TRISH TAKES FIVE: By Trish Burgess
I’ve been a fan of Gareth Malone since his TV series, The Choir, aired in 2006. Over the years he has created choirs in schools, offices and local communities. His work with the Military Wives led to a Christmas Number One and his Invictus choir of wounded ex-service personnel performed at the Invictus Games in 2016.
I’ve cheered as he worked with the a capella group, Semi-Toned, a group of students from Exeter University. My son shared a house with one of the singers and their living room was often the venue for group rehearsals.
Last week, Gareth took on the unenviable task of giving me some singing tips. He’s been touring this autumn and at each concert offered a pre-show singing workshop.
I leapt at the chance to have some instruction from the expert choirmaster so booked myself into a workshop for his Snape Maltings gig in Suffolk. This stunning venue was created by composer Benjamin Britten in the 1960s and is the focus for the Aldeburgh Festival every year.
There were only 14 of us attending the workshop so the atmosphere was very intimate. We joined Gareth onstage and he took us through some vocal exercises and offered tips on breathing and posture. He was personable, funny and very charming.
We also sang pieces from songs that would feature in the concert later. For ‘Fields of Gold’ we were split into our singing voices and I stood at the end of the alto group. As we practised our harmony line, Gareth listened in to the altos then moved me to the centre of our group. He was very complimentary about my voice but I was so starstruck at being singled out that I can’t remember his exact words.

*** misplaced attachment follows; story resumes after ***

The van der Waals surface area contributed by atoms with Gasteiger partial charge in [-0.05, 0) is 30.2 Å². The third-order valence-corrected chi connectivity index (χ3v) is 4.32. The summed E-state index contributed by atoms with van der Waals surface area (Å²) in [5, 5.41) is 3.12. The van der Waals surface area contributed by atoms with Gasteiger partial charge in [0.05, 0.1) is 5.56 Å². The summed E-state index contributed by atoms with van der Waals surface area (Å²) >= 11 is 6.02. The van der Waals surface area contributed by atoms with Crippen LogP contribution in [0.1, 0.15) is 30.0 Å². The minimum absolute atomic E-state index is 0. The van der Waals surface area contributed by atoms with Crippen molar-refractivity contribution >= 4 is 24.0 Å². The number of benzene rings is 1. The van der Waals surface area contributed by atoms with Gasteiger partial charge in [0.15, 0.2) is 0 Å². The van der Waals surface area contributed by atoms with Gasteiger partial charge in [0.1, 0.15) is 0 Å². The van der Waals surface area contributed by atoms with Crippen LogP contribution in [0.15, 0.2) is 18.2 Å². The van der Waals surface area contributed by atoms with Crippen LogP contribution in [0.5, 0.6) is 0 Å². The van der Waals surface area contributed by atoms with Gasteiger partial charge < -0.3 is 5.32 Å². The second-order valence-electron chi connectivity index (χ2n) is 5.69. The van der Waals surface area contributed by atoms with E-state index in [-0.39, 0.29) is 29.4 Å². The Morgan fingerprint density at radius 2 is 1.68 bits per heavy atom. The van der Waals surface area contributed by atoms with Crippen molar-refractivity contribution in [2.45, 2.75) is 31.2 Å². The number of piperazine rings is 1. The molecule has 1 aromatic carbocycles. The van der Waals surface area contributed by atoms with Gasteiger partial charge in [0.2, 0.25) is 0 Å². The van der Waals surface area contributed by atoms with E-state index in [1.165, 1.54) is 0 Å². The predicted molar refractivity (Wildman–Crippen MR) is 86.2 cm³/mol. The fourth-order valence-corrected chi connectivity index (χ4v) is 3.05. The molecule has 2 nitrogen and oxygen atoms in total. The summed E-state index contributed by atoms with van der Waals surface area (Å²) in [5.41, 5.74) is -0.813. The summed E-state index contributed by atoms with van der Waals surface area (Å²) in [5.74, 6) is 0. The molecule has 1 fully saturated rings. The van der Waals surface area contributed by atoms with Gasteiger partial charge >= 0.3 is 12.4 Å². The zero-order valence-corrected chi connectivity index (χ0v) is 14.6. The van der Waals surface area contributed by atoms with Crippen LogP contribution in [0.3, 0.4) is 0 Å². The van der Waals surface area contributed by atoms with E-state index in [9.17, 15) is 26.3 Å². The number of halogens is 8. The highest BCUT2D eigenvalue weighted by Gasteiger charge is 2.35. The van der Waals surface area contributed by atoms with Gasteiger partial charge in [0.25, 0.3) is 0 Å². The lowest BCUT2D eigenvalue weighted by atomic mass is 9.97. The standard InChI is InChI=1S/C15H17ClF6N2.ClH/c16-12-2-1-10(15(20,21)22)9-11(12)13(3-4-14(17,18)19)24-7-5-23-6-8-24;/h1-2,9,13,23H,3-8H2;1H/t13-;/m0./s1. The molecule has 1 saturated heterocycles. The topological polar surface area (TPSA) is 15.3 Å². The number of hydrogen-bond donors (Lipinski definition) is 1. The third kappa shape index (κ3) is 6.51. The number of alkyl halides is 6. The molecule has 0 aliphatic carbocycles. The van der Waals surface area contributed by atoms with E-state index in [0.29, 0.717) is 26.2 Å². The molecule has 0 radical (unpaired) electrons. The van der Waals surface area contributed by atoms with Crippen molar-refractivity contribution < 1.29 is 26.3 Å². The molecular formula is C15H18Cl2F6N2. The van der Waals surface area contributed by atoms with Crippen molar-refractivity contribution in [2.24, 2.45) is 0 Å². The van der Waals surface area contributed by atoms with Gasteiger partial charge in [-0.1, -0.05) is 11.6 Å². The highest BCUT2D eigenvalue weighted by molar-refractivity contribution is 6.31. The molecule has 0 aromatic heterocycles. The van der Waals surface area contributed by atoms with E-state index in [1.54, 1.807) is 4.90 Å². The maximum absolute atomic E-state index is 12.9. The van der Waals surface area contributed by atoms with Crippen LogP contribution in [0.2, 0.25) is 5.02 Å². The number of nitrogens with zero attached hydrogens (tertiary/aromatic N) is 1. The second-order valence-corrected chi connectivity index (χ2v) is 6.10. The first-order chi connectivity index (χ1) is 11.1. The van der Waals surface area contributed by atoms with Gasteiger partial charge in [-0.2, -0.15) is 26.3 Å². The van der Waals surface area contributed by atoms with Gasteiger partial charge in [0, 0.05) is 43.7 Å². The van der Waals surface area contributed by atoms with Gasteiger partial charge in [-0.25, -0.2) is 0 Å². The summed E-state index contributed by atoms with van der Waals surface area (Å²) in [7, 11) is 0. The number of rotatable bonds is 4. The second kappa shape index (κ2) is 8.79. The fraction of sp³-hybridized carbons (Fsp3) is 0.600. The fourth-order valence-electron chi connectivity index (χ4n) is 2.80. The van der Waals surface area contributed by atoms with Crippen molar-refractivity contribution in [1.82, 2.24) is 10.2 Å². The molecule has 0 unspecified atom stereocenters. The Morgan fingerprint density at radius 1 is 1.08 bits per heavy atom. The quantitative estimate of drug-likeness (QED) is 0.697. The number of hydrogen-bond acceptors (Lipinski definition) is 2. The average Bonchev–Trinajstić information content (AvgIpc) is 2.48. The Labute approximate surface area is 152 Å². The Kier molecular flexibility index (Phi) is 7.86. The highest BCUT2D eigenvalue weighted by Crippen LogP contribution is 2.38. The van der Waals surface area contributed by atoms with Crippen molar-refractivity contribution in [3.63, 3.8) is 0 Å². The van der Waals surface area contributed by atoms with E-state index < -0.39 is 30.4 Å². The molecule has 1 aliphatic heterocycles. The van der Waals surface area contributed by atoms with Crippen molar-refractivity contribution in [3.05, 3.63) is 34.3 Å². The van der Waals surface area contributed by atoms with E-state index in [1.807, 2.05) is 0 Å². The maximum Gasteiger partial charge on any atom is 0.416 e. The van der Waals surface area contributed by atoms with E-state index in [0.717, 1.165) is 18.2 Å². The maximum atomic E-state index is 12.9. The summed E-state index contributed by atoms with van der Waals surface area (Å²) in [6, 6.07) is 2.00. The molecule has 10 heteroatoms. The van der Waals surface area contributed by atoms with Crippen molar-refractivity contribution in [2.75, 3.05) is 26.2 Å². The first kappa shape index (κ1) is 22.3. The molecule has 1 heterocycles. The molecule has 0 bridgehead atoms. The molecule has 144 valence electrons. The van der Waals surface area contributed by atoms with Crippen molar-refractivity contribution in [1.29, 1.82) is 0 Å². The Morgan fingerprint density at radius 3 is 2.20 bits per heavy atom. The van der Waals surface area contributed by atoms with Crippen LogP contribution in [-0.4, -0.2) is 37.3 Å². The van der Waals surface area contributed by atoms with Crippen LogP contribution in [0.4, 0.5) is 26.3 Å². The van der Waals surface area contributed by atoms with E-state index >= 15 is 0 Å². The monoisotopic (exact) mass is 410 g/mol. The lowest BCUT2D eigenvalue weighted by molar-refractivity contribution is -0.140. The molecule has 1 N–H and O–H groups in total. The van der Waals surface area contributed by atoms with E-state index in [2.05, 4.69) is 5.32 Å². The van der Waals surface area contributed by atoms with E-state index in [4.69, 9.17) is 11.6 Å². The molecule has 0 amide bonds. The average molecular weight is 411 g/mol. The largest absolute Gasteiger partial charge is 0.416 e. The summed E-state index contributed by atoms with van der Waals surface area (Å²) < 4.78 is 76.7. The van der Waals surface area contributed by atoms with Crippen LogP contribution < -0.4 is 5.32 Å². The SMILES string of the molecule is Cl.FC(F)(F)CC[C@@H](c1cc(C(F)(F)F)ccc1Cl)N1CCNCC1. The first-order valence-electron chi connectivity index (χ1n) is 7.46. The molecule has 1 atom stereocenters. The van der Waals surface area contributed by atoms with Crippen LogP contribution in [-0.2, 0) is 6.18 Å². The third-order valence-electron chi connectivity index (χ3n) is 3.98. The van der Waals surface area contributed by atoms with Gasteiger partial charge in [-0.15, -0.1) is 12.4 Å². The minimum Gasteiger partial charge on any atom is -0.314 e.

A group photo was taken of our merry band of warblers and I can just be seen in the resulting shot, smiling over the top of Mr Malone’s head.
I walked out of the room on a high, still wearing my ‘Gareth Malone’s Chorister’ badge which I’m seriously thinking of wearing permanently.
As for the concert, it was a delight. Gareth shared the stage with The Swingles, a group I remember from the 1970s. It has a different complement of singers today with a superb quality of a capella vocal genius. The hugely talented Ayoub Sisters, virtuosos on cello and violin, provided some very contemporary twists, using a loop pedal, made popular by Ed Sheeran.
The highlights of the evening were the poignant rendition of Gareth’s own composition, ‘Paradise Street’, and a whole stage and audience participation of Avril Lavigne’s ‘Keep Holding On’, complete with the waving of phone torches; a first, I suspect, for Snape Maltings.
Gareth Malone is continuing his association with The Swingles next year with a new set of tour dates. If you get the chance to see them, I’d highly recommend it. And if he repeats the workshops, then book yourself in - you’re in for a treat.
• You can read Trish’s blog at www.mumsgoneto.co.uk